O-R-E-O

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I love Oreos.

So do my kids.

In the afternoons I can often be found sneaking into the pantry to grab a pack of yummy Double Stuffed.  But then, almost without fail, after getting a few cookies in my mouth my two boys see me and they want some too.  What’s a mom to do?

Since I have a magical sickness ability to equate almost anything I do with photography and/or scrapbooking, I started thinking about how this Oreo dilemma is a lot like exposure on a camera.  Come on, stick with me a minute before you think I am totally crazy.

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Our packs of Double Stuffs come with 12 cookies.  However, in my package there are only 10 cookies left (since I managed to stuff two in my mouth before I was caught by the cookie police). There are three of us who want cookies.  They have to be split somehow. Three piles for three people.

I could split them the way I really want to (one for them and the rest for me).

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I could split them the “fair” way and give them each four and me two (since I already had two!)

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I could give them three each, feel like I was sharing well, and still get four more for myself (after all, they don’t know I’ve already eaten two!)

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I could also give them each one or two and put the rest away but since I am trying to realistic right now and that never happens, we’ll just skip that option. It doesn’t fit in my illustration anyway.

So, no matter how I split them up, I still get to the total of 10.  It doesn’t matter if I give

5 to me + 3 to Caleb + 2 to Levi or

6 to Levi +1 to Caleb +3 to me or

4 to Caleb + 2 to Levi + 4 to me

It all still adds up to 10.  Now this is how it is like exposure. Exposure on a camera is dependent on three things:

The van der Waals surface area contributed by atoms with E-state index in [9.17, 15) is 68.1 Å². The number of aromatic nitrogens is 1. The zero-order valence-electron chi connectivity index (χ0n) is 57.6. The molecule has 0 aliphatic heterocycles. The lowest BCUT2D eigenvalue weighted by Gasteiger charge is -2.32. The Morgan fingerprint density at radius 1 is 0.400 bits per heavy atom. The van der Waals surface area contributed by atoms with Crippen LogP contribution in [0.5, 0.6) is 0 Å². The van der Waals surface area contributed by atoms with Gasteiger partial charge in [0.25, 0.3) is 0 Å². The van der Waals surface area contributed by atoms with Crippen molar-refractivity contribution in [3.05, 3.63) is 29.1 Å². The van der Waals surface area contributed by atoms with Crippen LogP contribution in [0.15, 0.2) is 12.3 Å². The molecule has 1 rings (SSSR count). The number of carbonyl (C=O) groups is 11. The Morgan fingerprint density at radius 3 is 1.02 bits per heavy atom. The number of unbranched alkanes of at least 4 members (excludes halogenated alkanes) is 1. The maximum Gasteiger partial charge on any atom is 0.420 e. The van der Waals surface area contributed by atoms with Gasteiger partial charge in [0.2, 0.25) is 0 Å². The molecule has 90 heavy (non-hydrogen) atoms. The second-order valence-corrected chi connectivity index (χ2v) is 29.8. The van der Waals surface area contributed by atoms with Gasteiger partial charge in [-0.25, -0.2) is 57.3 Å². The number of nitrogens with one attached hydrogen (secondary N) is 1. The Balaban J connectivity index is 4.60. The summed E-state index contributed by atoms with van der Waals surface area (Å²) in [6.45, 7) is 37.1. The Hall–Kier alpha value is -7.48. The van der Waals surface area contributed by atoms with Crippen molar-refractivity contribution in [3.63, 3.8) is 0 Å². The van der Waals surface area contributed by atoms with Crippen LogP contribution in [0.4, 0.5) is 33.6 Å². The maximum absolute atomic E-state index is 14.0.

• Aperture
  • Shutter Speed
  • ISO

They can be put together in different ways and still all add up to a correct exposure.

exposureillustrated

Look at these three pictures.  They were all taken with different settings (all in manual mode) and yet all achieved a good, basic exposure. That’s because these three things (aperature, shutter speed, and ISO) all work together and add up to a good exposure.  Just like it didn’t matter how I split the cookies up, it doesn’t matter how these three things are combined, they all still add up to a good exposure.   Add more to one area and you have to adjust the others. Take some away from one and the others have to be changed to make the the final outcome “add up to the total.”

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So, now you may be wondering why it matters?  If it all adds up to the same thing, what does it matter what settings are what?

Well, let’s go back to my Oreos for a moment (please forgive me, my mind is on Oreos and my little photo shoot is still sitting next to me and I can’t tell you how tempted I am to throw all principles out the window and give all ten cookies to myself!)

I said it doesn’t matter how I split the cookies up.  And that is true.  No matter what I do the total will be the same.  However, the effect of the outcome would be different.  If I give 10 to me and none to them, my wasteline will not be pleased.  If I give 4 to each of the boys and 2 to me, my waistline might be saved but the boys dinner will be ruined.  The total amount of cookies consumed would be the same, but the effects of those cookies would have on the people who consumed them would be very different.

And so it is with exposure.  Exposure, the combination of aperature, shutterspeed, and ISO is all about LIGHT and how that LIGHT affects your photos.  Aperature affects how MUCH light comes into your photo, shutter speed affects how LONG that light comes into your photo, and the ISO affects how how well your photo soaks up the light. You can mix and match these magic three ingredients in lots of ways to get a correct exposure, but the effect of the way you mix them up with drastically change your photos.

Now, I promise you a few things:

  1. We will talk about how ISO, aperture, and shutter speed affect your photos in future posts
  2. I am not a professional photographer
  3. I do not claim to know a whole lot about photography
  4. There are LOTS of professional photographers out there who try to explain this concept.
  5. I always read their descriptions and wonder why they didn’t just write in English.  Even Bryan Peterson’s “worker bees” illustration in Understanding Exposure left me scratching my head  and headed back to Auto mode.
  6. I will try very hard to explain these things in simple ways and in digestible amounts.
  7. If I find that someone has already explained it very well I will link you to their post rather than trying to reinvent the wheel.
  8. I am open to correction and further explanation from those who know more than I do.
  9. Once you start shooting in manual mode you will almost never want to go back.  I say  almost, because I think there are some situations where auto or semi-auto modes are better or more practical.  We will get to those.
  10. I only had nine promises and the list felt incomplete.  So I added a number 10.

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